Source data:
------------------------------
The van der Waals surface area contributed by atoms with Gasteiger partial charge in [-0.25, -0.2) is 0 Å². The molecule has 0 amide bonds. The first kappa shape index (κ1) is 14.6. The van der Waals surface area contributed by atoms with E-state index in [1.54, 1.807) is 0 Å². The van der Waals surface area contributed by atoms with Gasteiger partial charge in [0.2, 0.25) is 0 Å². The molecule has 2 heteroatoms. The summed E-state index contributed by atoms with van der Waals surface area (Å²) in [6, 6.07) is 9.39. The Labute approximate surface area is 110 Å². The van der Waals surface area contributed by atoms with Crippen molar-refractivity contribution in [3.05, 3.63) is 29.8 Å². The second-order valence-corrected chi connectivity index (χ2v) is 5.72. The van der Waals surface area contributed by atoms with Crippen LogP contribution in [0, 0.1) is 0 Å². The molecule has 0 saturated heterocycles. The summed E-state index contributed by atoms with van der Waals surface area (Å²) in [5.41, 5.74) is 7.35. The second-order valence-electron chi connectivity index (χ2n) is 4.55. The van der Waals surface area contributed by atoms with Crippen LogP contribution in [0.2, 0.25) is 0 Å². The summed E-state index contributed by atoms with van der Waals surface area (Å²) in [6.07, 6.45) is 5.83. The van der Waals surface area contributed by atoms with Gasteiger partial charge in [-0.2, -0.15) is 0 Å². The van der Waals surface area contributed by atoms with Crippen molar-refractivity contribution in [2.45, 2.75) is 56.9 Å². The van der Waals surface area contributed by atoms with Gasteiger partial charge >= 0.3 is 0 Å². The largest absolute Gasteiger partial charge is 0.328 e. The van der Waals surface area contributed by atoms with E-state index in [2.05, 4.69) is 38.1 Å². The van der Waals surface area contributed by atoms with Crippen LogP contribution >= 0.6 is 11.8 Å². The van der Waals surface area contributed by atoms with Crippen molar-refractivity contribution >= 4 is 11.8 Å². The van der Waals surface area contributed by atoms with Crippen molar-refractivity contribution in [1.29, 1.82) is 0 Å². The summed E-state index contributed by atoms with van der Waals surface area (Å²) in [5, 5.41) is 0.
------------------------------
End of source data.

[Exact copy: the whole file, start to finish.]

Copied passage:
The van der Waals surface area contributed by atoms with Gasteiger partial charge in [-0.25, -0.2) is 0 Å². The molecule has 0 amide bonds. The first kappa shape index (κ1) is 14.6. The van der Waals surface area contributed by atoms with E-state index in [1.54, 1.807) is 0 Å². The van der Waals surface area contributed by atoms with Gasteiger partial charge in [0.2, 0.25) is 0 Å². The molecule has 2 heteroatoms. The summed E-state index contributed by atoms with van der Waals surface area (Å²) in [6, 6.07) is 9.39. The Labute approximate surface area is 110 Å². The van der Waals surface area contributed by atoms with Crippen molar-refractivity contribution in [3.05, 3.63) is 29.8 Å². The second-order valence-corrected chi connectivity index (χ2v) is 5.72. The van der Waals surface area contributed by atoms with Crippen LogP contribution in [0, 0.1) is 0 Å². The molecule has 0 saturated heterocycles. The summed E-state index contributed by atoms with van der Waals surface area (Å²) in [5.41, 5.74) is 7.35. The second-order valence-electron chi connectivity index (χ2n) is 4.55. The van der Waals surface area contributed by atoms with Crippen LogP contribution in [0.2, 0.25) is 0 Å². The summed E-state index contributed by atoms with van der Waals surface area (Å²) in [6.07, 6.45) is 5.83. The van der Waals surface area contributed by atoms with Gasteiger partial charge in [-0.2, -0.15) is 0 Å². The van der Waals surface area contributed by atoms with Crippen molar-refractivity contribution in [2.45, 2.75) is 56.9 Å². The van der Waals surface area contributed by atoms with Gasteiger partial charge >= 0.3 is 0 Å². The largest absolute Gasteiger partial charge is 0.328 e. The van der Waals surface area contributed by atoms with E-state index in [2.05, 4.69) is 38.1 Å². The van der Waals surface area contributed by atoms with Crippen LogP contribution >= 0.6 is 11.8 Å². The van der Waals surface area contributed by atoms with Crippen molar-refractivity contribution >= 4 is 11.8 Å². The van der Waals surface area contributed by atoms with Crippen molar-refractivity contribution in [1.29, 1.82) is 0 Å². The summed E-state index contributed by atoms with van der Waals surface area (Å²) in [5, 5.41) is 0.